Review of Smallpools: The Science Of Letting Go

October 26, 2017


Fun-loving indie pop band Smallpools has released their first project in over two years with the group’s new EP “The Science of Letting Go,” Devoted fans of the band had been looking forward to the new music for months, especially after getting a taste with the debut single “Million Bucks,” The song features a beachy acoustic guitar during the verses, but the bridge and chorus brings one back to that Smallpools electronic explosive vibe that fans fell in love with. Lead singer and keyboardist Sean Scanlan has an energetic performance in the EP as a whole. Lively and danceable songs are expected on a smallpools track, and this project is no exception.

The second song “DJs & Porsches,” discusses a love fading away over material objects. It slows down for a little bit, allowing Scanlan’s vocals to truly shine, but has a funky beat and reminds oneself of a beach party. Their songs are definitely California coast inspired, and transports one to the place and feel described. Centerfold has a strong electric guitar feature and really reminisces of their praised song on Lovetap!, 9 to 5. The lyrics discuss “facing your flaws” and how magazines and centerfolds are very “framed” and “staged”, similar to their previous song “Admission to your party,” Smallpools likes to pick apart Hollywood standards. This really creates an interesting perspective to listen to their songs from. Although Centerfold is probably the weakest song on the project, it still holds its weight overall.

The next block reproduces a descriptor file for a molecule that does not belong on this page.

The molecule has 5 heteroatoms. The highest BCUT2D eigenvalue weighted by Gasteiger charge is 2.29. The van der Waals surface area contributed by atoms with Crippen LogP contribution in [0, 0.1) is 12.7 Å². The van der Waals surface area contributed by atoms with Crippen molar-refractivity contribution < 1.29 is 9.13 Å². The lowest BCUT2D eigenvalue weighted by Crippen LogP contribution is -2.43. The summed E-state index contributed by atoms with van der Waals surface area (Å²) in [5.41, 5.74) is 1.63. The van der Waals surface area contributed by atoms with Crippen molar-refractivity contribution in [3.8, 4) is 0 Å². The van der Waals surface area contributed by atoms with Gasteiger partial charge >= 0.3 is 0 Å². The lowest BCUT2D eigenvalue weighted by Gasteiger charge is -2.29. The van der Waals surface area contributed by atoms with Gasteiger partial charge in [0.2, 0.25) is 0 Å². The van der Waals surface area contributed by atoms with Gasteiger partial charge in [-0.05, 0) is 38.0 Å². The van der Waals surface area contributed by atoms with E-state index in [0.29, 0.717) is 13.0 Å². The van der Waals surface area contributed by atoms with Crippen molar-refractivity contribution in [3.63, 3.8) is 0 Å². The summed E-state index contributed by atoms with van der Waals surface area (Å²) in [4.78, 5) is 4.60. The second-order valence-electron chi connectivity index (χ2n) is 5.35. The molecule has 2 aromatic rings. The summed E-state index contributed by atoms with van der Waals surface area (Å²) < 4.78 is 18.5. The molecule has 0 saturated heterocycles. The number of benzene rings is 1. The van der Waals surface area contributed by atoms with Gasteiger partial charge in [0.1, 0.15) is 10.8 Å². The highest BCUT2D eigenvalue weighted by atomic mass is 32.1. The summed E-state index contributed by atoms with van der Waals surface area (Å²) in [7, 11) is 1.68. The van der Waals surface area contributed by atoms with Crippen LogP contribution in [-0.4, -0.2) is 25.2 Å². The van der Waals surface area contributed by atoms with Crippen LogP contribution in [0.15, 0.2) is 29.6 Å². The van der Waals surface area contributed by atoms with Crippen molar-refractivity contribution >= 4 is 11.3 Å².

In my opinion, the strongest song on the EP is the second single “Passenger Side,” It once again indicates a West Coast vibe, and describes reminiscing about “desert drives” with a past love interest. The song has a strong characterization and really depicts the scene with the couple having “weekend bracelets on,” and “switching the song” from a “cracked Iphone”, something extremely relatable if you ask me. The electronic backing vocals create a really unique sound, and much like DJ’s and Porsches, it has slower verses so the chorus can really explode and create a dynamic sound.

The closing song “Mother” has an anthem-like vibe- perfect to end on. This is slowed down in entirety and really just focuses on Scanlan’s vocals. It is more raw than any Smallpools song, but it still misses something. I just was waiting for some beat drop, something exciting. But that never occurred. It is a solid track, but just does not interest me as much as some of the band’s others.

Overall, this is worth a listen, especially if you enjoyed their debut LP. A lot of similar sounds are carried over to The Science of Letting Go. The EP really brings a certain season and a certain place to life. Some songs could

have had more energy breathed into them, but it is successful in creating a new and unique direction for the band to go to.


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